|The Quran and Future of Science
by M. Zaki Kirmani
Global Vision Rs 400/200 pp. h/b
By writing books like this we ensure that we remain cocooned in
our own little world of fantasies
This book shares a crucial feature with the illegal activity of what is called “unethical advertising": It does not deliver what it promises. After reading the title one is entrapped. One goes on reading to find out what is “the future of science,” and how the Holy Qur’an is going to influence it. One goes on reading till the end, only to find that it has nothing to offer for “the future of science”.
Murli Manohar Joshi would be happy to read it, because he will find the resonance of his own ideas in it. The writer here tries to transcend the limited brief of science to explore only what is explorable. Jettisoning science’s modest and practical framework of cause and effect, and dependence on verifiable data and repeatable experience, the author recklessly tries to expand its scope to cover “Sufi and Bhakti” experience, and things like moral values, which can shift from society to society, religion to religion and time to time.
In short, Kirmani tries to quantify the unquantifiable, and ends up looking like Don Quixote ferociously tilting at the scientific windmill. In fact, the very stance of the book, from cover to cover, is anti-scientific and anti-technological. The expression he uses for science and technology, “S&T”, comes in every time as a marker of negativity in the discourse. He seems to have a preference for the medieval European folly of debating “how many angels can stand on the point of a needle.”
He seems to blame science for something which it never promised in the first place—science never engaged itself in the self-defeating debate that kept Europe busy while Islam was rising. Now that the West is busy doing more useful things we are busy recycling the “how many angels…” debate.
Anybody who thinks that any time in foreseeable future science will get into determining things like the “will of God” is fooling only himself. A future like that will never come.
Arthur Koestler was a serious thinker on science and its methodologies and its epistemology. Like every human being he was curious about things science lets alone—like what happens to our “soul” after death, for instance. Koestler tried hard to study physics, mathematics, ontology and religion to come to an enlightened conclusion. It may not be the place to discuss some of his findings, but suffice it to say that he was far more sincere in his pursuit than the present author. At least he never resorted to unethical advertising.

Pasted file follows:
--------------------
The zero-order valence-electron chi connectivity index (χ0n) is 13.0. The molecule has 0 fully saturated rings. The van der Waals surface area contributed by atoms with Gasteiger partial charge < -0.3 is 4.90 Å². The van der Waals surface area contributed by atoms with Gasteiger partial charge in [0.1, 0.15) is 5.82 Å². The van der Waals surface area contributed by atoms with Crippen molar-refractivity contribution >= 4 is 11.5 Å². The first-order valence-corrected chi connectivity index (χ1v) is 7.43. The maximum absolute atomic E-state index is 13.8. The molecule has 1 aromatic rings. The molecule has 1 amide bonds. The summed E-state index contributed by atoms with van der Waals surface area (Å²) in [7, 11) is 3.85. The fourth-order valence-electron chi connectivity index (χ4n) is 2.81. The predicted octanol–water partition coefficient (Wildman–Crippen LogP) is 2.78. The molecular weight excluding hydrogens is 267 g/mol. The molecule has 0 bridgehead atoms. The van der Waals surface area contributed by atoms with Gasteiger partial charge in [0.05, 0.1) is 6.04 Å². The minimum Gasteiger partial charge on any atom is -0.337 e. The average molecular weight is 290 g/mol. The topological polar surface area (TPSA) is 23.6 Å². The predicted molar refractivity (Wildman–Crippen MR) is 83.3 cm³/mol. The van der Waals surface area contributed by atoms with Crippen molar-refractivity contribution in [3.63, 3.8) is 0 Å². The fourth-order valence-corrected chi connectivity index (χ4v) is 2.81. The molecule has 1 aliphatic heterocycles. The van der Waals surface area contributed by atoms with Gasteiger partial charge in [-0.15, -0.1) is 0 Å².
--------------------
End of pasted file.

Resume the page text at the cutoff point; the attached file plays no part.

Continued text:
Over the years this reviewer has been wondering why it is that over the last 200 years we, the Muslim Ummah, have not produced a CV Raman whose Raman Effect is part of physics curriculum worldwide, or a Jagdish Chandra Bose (Bose-Einstein condensate), or the other Chandra Shekhar (CV’s nephew), who enlightened us on Black Holes, or a Hargobind Khurana, who gave us a conducted tour of the inner world of genes, the building bloc of life—RNA and DNA. Now, after reading this book, we know who has lost us all the Nobels in science.
Finally, one has to be very clear about it: knowledge of science and the advancement of scientific knowledge comes from scientific pursuit only, not from ranting about alternative epistemologies. The taste of pudding lies in the eating. Tell us of one single Raman, Bose, Chandra Shekhar or Khurana, who did it through any other means except the old, maligned, unpretentious, modest Cartesian epistemology.
Science has better be universal, not culture-specific (Fritjitof Capara’s penchant for zen and Peat’s gobbledygook are mentioned as possible models by Kirmani) as the book suggests. By the time we traverse the ground between Kirmani’s preferred modes of comprehending truth—sufism, Bhakti, zen, sorcery — we realise we have gone too far away from what the title suggests— “The Quran and the Future of Science.” The Quran does not admit of such a multiplicity of truths as he himself declares.
Some peripheral value might still have been retained if this book did not promise to talk about the “future of science,” and limited itself to a discussion of the philosophy of science. By going in for a pretentious title, it has forfeited whatever little ground it had. q